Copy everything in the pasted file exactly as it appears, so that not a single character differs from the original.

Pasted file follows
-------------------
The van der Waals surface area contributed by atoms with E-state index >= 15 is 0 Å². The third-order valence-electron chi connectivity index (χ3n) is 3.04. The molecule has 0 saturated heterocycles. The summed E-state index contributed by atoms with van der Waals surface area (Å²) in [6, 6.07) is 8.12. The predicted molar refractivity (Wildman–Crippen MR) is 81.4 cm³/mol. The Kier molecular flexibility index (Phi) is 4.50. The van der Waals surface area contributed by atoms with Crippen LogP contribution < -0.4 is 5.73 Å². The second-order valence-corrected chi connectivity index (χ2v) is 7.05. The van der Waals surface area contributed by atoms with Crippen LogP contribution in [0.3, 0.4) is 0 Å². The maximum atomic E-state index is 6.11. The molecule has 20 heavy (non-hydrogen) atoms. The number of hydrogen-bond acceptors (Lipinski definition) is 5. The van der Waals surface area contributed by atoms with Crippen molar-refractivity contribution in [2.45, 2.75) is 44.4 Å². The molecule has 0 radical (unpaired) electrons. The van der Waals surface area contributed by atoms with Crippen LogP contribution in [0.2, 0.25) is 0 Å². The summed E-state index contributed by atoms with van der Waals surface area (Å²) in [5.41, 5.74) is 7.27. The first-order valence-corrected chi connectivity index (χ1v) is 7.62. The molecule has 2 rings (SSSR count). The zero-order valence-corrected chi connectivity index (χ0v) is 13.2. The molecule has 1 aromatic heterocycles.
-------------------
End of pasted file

The van der Waals surface area contributed by atoms with E-state index >= 15 is 0 Å². The third-order valence-electron chi connectivity index (χ3n) is 3.04. The molecule has 0 saturated heterocycles. The summed E-state index contributed by atoms with van der Waals surface area (Å²) in [6, 6.07) is 8.12. The predicted molar refractivity (Wildman–Crippen MR) is 81.4 cm³/mol. The Kier molecular flexibility index (Phi) is 4.50. The van der Waals surface area contributed by atoms with Crippen LogP contribution < -0.4 is 5.73 Å². The second-order valence-corrected chi connectivity index (χ2v) is 7.05. The van der Waals surface area contributed by atoms with Crippen LogP contribution in [0.3, 0.4) is 0 Å². The maximum atomic E-state index is 6.11. The molecule has 20 heavy (non-hydrogen) atoms. The number of hydrogen-bond acceptors (Lipinski definition) is 5. The van der Waals surface area contributed by atoms with Crippen molar-refractivity contribution in [2.45, 2.75) is 44.4 Å². The molecule has 0 radical (unpaired) electrons. The van der Waals surface area contributed by atoms with Crippen LogP contribution in [0.2, 0.25) is 0 Å². The summed E-state index contributed by atoms with van der Waals surface area (Å²) in [5.41, 5.74) is 7.27. The first-order valence-corrected chi connectivity index (χ1v) is 7.62. The molecule has 2 rings (SSSR count). The zero-order valence-corrected chi connectivity index (χ0v) is 13.2. The molecule has 1 aromatic heterocycles.